AbstractPipelines are essential elements in the daily operation of modern cities, but significant economic loss and environmental damage commonly occur because of pipeline leakage. The acoustic method has proven to be effective for leak detection and location in gas pipelines. However, very little is currently known about the characteristics of leak noise generated by different leak shapes, sizes, and pressures. Moreover, the feasibility of the acoustic method in the presence of complexities has not been closely examined. This study attempted to address these research gaps through an experimental investigation. A pipeline test bed with a length of approximately 100 m and an internal diameter of 150 mm was established, and was structured to permit different leak shapes (circle and rectangle), sizes (φ1, φ3, and φ5 for circular leaks; 2×1, 2×3, and 2×10  mm for rectangular leaks) and pressures (0.1 and 0.3 MPa). The cross-correlation method was used to locate the leakage. The results suggest that leak noise is mainly concentrated at low frequencies and was capable of being transmitted into the branch and across bends. It is likely to be the leak area that affects leak noise and the effect of leak shapes can be neglected. The leak was accurately detected and located with a sensor distance of up to 70.15 m when the bandpass filter was appropriately selected. The feasibility of the acoustic method to detect and locate leakages in complex pipelines was demonstrated.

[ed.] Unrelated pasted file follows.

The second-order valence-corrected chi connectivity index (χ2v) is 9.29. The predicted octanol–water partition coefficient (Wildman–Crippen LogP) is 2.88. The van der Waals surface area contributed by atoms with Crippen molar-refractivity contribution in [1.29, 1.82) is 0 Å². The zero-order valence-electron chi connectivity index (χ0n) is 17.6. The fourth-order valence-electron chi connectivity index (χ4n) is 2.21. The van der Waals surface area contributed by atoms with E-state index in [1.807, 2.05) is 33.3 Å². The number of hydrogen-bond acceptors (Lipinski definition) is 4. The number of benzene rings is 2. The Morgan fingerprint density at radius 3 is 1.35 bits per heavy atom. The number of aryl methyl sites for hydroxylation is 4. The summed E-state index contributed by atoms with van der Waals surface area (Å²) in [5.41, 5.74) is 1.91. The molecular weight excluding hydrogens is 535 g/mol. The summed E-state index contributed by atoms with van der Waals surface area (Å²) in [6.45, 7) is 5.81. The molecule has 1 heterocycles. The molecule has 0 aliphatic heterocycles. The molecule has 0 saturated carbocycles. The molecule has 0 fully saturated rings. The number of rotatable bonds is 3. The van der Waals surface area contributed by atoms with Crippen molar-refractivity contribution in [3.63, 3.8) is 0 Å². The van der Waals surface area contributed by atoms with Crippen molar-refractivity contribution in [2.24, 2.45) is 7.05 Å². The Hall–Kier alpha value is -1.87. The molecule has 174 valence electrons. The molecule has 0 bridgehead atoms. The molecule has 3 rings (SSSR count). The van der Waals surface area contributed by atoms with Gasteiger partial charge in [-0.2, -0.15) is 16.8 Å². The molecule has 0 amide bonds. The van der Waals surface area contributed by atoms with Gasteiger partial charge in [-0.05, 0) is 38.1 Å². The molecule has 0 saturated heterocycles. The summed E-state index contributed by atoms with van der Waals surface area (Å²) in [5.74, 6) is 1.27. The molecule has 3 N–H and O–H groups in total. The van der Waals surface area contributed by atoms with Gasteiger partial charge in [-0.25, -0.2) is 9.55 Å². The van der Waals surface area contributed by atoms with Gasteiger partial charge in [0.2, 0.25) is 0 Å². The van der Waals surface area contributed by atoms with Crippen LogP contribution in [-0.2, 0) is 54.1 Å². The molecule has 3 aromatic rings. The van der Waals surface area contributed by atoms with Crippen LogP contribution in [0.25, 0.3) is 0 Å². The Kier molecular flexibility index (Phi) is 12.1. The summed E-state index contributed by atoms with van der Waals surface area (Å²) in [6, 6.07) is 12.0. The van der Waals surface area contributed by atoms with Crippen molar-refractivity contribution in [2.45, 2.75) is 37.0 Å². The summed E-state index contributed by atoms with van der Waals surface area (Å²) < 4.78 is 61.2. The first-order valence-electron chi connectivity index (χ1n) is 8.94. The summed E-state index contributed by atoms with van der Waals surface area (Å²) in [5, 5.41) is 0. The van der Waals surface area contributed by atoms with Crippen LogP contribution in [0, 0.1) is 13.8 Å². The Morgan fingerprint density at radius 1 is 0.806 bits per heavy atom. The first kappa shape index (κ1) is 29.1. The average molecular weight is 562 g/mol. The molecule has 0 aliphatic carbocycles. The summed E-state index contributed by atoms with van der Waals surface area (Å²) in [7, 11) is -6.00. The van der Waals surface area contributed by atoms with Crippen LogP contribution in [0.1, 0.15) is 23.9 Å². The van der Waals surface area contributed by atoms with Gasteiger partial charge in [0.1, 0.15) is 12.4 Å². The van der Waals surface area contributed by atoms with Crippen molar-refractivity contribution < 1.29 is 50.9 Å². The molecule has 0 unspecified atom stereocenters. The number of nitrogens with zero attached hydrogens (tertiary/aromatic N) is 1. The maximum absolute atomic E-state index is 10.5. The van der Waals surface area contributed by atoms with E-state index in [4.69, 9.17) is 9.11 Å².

Source link

Leave a Reply

Your email address will not be published. Required fields are marked *